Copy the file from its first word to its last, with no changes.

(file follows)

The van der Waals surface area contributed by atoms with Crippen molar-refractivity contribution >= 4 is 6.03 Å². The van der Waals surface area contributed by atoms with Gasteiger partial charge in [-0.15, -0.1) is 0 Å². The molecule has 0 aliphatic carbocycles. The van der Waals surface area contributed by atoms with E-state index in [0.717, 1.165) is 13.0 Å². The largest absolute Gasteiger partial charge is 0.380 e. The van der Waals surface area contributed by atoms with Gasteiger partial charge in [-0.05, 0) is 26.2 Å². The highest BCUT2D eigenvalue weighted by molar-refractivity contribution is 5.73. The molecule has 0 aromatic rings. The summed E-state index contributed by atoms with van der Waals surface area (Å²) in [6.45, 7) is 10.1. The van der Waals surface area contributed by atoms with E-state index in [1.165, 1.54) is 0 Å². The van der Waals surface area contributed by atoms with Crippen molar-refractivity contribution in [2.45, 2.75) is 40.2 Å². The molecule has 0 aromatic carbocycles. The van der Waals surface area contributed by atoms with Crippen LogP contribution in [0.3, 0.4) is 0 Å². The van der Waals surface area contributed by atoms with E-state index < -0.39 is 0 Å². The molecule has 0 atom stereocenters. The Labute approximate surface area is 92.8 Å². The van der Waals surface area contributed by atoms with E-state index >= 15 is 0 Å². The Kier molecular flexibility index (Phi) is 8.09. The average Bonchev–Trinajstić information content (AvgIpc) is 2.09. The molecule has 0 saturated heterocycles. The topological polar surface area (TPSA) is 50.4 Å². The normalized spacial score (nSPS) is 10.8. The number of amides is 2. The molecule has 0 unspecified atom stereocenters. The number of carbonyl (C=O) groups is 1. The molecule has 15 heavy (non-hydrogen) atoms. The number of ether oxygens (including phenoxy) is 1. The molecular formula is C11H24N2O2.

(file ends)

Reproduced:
The van der Waals surface area contributed by atoms with Crippen molar-refractivity contribution >= 4 is 6.03 Å². The van der Waals surface area contributed by atoms with Gasteiger partial charge in [-0.15, -0.1) is 0 Å². The molecule has 0 aliphatic carbocycles. The van der Waals surface area contributed by atoms with E-state index in [0.717, 1.165) is 13.0 Å². The largest absolute Gasteiger partial charge is 0.380 e. The van der Waals surface area contributed by atoms with Gasteiger partial charge in [-0.05, 0) is 26.2 Å². The highest BCUT2D eigenvalue weighted by molar-refractivity contribution is 5.73. The molecule has 0 aromatic rings. The summed E-state index contributed by atoms with van der Waals surface area (Å²) in [6.45, 7) is 10.1. The van der Waals surface area contributed by atoms with E-state index in [1.165, 1.54) is 0 Å². The van der Waals surface area contributed by atoms with Crippen molar-refractivity contribution in [2.45, 2.75) is 40.2 Å². The molecule has 0 aromatic carbocycles. The van der Waals surface area contributed by atoms with Crippen LogP contribution in [0.3, 0.4) is 0 Å². The van der Waals surface area contributed by atoms with E-state index < -0.39 is 0 Å². The molecule has 0 atom stereocenters. The Labute approximate surface area is 92.8 Å². The van der Waals surface area contributed by atoms with E-state index >= 15 is 0 Å². The Kier molecular flexibility index (Phi) is 8.09. The average Bonchev–Trinajstić information content (AvgIpc) is 2.09. The molecule has 0 saturated heterocycles. The topological polar surface area (TPSA) is 50.4 Å². The normalized spacial score (nSPS) is 10.8. The number of amides is 2. The molecule has 0 unspecified atom stereocenters. The number of carbonyl (C=O) groups is 1. The molecule has 15 heavy (non-hydrogen) atoms. The number of ether oxygens (including phenoxy) is 1. The molecular formula is C11H24N2O2.